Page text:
The story of Satyam Computer Services is hardly mentioned in much of Western publication other than in Bloomberg. This story is covered by a columnist on India affairs in the Malaysian paper, The Star. If such a scandal was to happen in China, the Western mainstream news media would have a field day. Somehow, India is just not newsworthy when it comes to scandals or telling the Western audience how poor the current system is in India.
Reading such news on India, confirm my suspicion that merely having democratic government is not the cure for the ills of a country. If a system is rotten, nothing can cure it other than a long process of genuine political reform or in some instances, revolution. Merely changing government or leadership at regular interval will do nothing to rectify the inherent defects of a system.
India inherits its system from the British. In China the political system is still evolving, and it is conscious of the fact that it’s system need to be improved continually. The Indian elites on the other hand, just loved what their British former master have left behind for them, and boost of being the largest democracy (democrazy) in the world.
Monday December 29, 2008
By COOMI KAPOOR
That the Raju family, owning only 9% of Satyam Computer Services, is able to control it fully, underlines the malaise in the Indian private sector.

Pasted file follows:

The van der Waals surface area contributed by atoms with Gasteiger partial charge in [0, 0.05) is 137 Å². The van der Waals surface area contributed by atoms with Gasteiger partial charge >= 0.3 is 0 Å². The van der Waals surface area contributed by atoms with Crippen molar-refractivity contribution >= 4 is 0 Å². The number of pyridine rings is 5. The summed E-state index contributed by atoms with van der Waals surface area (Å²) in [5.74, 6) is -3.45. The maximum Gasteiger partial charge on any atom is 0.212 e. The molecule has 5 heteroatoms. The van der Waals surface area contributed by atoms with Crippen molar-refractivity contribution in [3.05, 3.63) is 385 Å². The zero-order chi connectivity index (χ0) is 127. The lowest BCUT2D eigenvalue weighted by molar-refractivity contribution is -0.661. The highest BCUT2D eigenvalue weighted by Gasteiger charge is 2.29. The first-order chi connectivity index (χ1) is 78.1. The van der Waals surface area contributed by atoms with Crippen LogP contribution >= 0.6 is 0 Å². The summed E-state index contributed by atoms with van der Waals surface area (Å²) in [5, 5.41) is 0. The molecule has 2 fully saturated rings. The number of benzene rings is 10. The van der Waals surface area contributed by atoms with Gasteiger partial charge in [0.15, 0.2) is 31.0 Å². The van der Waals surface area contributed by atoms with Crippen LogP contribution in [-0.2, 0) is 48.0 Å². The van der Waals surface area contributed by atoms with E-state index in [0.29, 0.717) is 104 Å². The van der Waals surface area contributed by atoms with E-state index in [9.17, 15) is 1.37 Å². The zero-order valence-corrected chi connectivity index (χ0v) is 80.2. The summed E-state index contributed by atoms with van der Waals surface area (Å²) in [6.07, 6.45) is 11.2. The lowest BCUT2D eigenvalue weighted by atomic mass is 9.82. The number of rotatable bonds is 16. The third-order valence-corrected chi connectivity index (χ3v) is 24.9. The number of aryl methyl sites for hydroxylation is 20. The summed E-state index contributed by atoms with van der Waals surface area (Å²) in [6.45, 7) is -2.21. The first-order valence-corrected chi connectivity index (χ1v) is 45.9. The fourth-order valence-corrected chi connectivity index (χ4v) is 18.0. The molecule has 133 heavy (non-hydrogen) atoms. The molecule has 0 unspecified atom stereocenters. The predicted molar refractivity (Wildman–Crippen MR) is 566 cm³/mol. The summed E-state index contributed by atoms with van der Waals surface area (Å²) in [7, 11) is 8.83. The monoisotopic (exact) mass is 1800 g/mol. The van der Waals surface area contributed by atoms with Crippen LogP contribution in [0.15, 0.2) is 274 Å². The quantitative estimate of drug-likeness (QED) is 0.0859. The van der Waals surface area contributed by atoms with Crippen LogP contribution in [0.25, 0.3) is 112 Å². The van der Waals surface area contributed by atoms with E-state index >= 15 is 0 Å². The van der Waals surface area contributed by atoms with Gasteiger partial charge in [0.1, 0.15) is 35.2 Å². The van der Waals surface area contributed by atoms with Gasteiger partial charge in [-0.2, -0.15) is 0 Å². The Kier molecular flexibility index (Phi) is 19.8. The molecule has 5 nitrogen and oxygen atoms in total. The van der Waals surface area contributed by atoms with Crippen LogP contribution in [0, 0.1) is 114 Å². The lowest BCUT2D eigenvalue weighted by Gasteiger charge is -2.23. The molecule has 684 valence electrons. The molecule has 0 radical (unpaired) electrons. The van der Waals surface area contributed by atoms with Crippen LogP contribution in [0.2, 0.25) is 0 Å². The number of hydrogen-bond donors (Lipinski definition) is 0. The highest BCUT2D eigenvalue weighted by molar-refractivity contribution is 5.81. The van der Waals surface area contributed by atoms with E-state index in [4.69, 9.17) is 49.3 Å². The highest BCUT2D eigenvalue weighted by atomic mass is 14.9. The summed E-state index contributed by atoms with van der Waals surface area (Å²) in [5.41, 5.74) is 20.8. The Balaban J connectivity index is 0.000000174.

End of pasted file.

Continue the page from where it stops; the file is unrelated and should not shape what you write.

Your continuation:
THE blow to Corporate India could not have come at a worse time. Still reeling from the impact of the growing global financial meltdown, the greed of the managers of Satyam Computer Services, the country’s fourth largest information technology company, has yet again brought into sharp focus issues of corporate ethics and governance.
In a move reminiscent of the pre-economic liberalisation years, Satyam managers sought to palm off two troubled family-owned real-estate firms to the cash-rich IT giant, plunging Satyam’s share price to a five-year low.
The idea of a leading IT company, which generates more than 60% of its income from the US alone, paying nearly Rs8bil (RM570mil) to acquire two companies owned by the sons of Satyam founder-chairman B. Ramalinga Raju, didn’t sit well with its foreign investors, causing panic at the bourses.
Satyam ADRs (American Depository Receipts) plunged 55% on hearing that the company was shelling out US$1.6bil (RM5.5bil) to acquire a controlling stake in the Rajus family-owned real estate companies. The Indian share markets too gave a huge thumbs-down to the decision, with the Satyam stock plunging by over 50% in the days following the controversy.
Jolted by the adverse market reaction and criticism, Satyam’s management aborted the plan to enrich itself at the cost of the shareholders. That it held only a 9% stake in Satyam and yet controlled it fully, underlined the old malaise in the Indian private sector – managers putting in a fraction of their own money but controlling asset-rich companies.
In the socialist era, it was common for unscrupulous promoters to bleed a company dry, strip down its assets and then walk away, leaving the labour-intensive unit at the mercy of the government.